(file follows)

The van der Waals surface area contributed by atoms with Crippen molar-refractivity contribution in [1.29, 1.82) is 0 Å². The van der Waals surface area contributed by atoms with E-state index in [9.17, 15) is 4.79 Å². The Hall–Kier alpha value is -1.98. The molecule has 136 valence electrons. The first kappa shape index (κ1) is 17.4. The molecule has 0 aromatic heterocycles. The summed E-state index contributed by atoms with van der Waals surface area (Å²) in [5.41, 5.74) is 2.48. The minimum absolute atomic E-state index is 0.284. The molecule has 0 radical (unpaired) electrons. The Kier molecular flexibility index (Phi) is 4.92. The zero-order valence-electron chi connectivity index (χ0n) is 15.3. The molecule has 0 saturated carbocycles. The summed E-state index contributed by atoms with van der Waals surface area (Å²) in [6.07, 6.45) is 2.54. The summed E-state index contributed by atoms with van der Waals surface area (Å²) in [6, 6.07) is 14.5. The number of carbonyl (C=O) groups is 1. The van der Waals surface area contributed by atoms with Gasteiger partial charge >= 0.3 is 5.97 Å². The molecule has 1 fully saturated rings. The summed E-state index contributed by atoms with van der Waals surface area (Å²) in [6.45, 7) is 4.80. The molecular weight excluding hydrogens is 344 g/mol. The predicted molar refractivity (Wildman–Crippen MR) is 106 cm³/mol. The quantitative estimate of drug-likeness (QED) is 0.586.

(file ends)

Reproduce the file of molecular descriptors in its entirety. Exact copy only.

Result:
The van der Waals surface area contributed by atoms with Crippen molar-refractivity contribution in [1.29, 1.82) is 0 Å². The van der Waals surface area contributed by atoms with E-state index in [9.17, 15) is 4.79 Å². The Hall–Kier alpha value is -1.98. The molecule has 136 valence electrons. The first kappa shape index (κ1) is 17.4. The molecule has 0 aromatic heterocycles. The summed E-state index contributed by atoms with van der Waals surface area (Å²) in [5.41, 5.74) is 2.48. The minimum absolute atomic E-state index is 0.284. The molecule has 0 radical (unpaired) electrons. The Kier molecular flexibility index (Phi) is 4.92. The zero-order valence-electron chi connectivity index (χ0n) is 15.3. The molecule has 0 saturated carbocycles. The summed E-state index contributed by atoms with van der Waals surface area (Å²) in [6.07, 6.45) is 2.54. The summed E-state index contributed by atoms with van der Waals surface area (Å²) in [6, 6.07) is 14.5. The number of carbonyl (C=O) groups is 1. The van der Waals surface area contributed by atoms with Gasteiger partial charge >= 0.3 is 5.97 Å². The molecule has 1 fully saturated rings. The summed E-state index contributed by atoms with van der Waals surface area (Å²) in [6.45, 7) is 4.80. The molecular weight excluding hydrogens is 344 g/mol. The predicted molar refractivity (Wildman–Crippen MR) is 106 cm³/mol. The quantitative estimate of drug-likeness (QED) is 0.586.